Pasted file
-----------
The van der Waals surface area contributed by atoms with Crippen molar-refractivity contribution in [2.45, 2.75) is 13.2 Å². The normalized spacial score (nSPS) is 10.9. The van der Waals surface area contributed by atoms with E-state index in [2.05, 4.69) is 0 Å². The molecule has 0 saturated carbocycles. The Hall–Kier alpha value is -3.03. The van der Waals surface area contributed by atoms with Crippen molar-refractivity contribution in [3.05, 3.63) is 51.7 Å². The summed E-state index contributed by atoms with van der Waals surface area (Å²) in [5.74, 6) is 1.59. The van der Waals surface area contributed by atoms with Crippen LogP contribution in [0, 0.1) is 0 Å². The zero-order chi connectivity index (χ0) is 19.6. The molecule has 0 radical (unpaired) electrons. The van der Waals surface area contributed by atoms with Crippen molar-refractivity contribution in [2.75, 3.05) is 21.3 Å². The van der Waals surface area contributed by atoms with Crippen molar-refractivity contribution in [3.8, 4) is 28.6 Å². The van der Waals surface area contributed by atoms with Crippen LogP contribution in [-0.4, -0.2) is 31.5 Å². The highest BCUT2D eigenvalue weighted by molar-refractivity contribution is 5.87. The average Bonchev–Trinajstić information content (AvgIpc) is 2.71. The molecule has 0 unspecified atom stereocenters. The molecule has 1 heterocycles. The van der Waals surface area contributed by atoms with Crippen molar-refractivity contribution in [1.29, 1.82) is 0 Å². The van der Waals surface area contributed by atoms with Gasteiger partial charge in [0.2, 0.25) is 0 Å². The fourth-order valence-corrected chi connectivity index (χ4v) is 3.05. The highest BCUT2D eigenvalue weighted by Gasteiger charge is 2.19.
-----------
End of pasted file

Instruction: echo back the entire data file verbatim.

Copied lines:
The van der Waals surface area contributed by atoms with Crippen molar-refractivity contribution in [2.45, 2.75) is 13.2 Å². The normalized spacial score (nSPS) is 10.9. The van der Waals surface area contributed by atoms with E-state index in [2.05, 4.69) is 0 Å². The molecule has 0 saturated carbocycles. The Hall–Kier alpha value is -3.03. The van der Waals surface area contributed by atoms with Crippen molar-refractivity contribution in [3.05, 3.63) is 51.7 Å². The summed E-state index contributed by atoms with van der Waals surface area (Å²) in [5.74, 6) is 1.59. The van der Waals surface area contributed by atoms with Crippen LogP contribution in [0, 0.1) is 0 Å². The zero-order chi connectivity index (χ0) is 19.6. The molecule has 0 radical (unpaired) electrons. The van der Waals surface area contributed by atoms with Crippen molar-refractivity contribution in [2.75, 3.05) is 21.3 Å². The van der Waals surface area contributed by atoms with Crippen molar-refractivity contribution in [3.8, 4) is 28.6 Å². The van der Waals surface area contributed by atoms with Crippen LogP contribution in [-0.4, -0.2) is 31.5 Å². The highest BCUT2D eigenvalue weighted by molar-refractivity contribution is 5.87. The average Bonchev–Trinajstić information content (AvgIpc) is 2.71. The molecule has 0 unspecified atom stereocenters. The molecule has 1 heterocycles. The van der Waals surface area contributed by atoms with Crippen molar-refractivity contribution in [1.29, 1.82) is 0 Å². The van der Waals surface area contributed by atoms with Gasteiger partial charge in [0.2, 0.25) is 0 Å². The fourth-order valence-corrected chi connectivity index (χ4v) is 3.05. The highest BCUT2D eigenvalue weighted by Gasteiger charge is 2.19.